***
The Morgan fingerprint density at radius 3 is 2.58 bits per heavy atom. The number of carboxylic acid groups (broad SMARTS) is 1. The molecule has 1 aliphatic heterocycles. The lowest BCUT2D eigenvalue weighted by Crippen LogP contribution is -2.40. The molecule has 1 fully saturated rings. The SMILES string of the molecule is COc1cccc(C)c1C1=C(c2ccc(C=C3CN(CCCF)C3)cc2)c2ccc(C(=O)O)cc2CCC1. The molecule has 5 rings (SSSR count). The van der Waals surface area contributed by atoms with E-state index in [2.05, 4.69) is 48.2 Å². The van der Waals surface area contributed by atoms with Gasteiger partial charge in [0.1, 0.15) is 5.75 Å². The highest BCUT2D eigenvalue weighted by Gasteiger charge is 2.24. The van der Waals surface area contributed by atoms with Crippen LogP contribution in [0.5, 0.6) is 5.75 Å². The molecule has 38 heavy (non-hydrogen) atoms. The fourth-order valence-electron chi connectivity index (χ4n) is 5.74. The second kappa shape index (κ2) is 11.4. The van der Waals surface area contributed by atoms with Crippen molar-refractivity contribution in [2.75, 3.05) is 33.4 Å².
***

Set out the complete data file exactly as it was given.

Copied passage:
The Morgan fingerprint density at radius 3 is 2.58 bits per heavy atom. The number of carboxylic acid groups (broad SMARTS) is 1. The molecule has 1 aliphatic heterocycles. The lowest BCUT2D eigenvalue weighted by Crippen LogP contribution is -2.40. The molecule has 1 fully saturated rings. The SMILES string of the molecule is COc1cccc(C)c1C1=C(c2ccc(C=C3CN(CCCF)C3)cc2)c2ccc(C(=O)O)cc2CCC1. The molecule has 5 rings (SSSR count). The van der Waals surface area contributed by atoms with E-state index in [2.05, 4.69) is 48.2 Å². The van der Waals surface area contributed by atoms with Gasteiger partial charge in [0.1, 0.15) is 5.75 Å². The highest BCUT2D eigenvalue weighted by Gasteiger charge is 2.24. The van der Waals surface area contributed by atoms with Crippen LogP contribution in [0.5, 0.6) is 5.75 Å². The molecule has 38 heavy (non-hydrogen) atoms. The fourth-order valence-electron chi connectivity index (χ4n) is 5.74. The second kappa shape index (κ2) is 11.4. The van der Waals surface area contributed by atoms with Crippen molar-refractivity contribution in [2.75, 3.05) is 33.4 Å².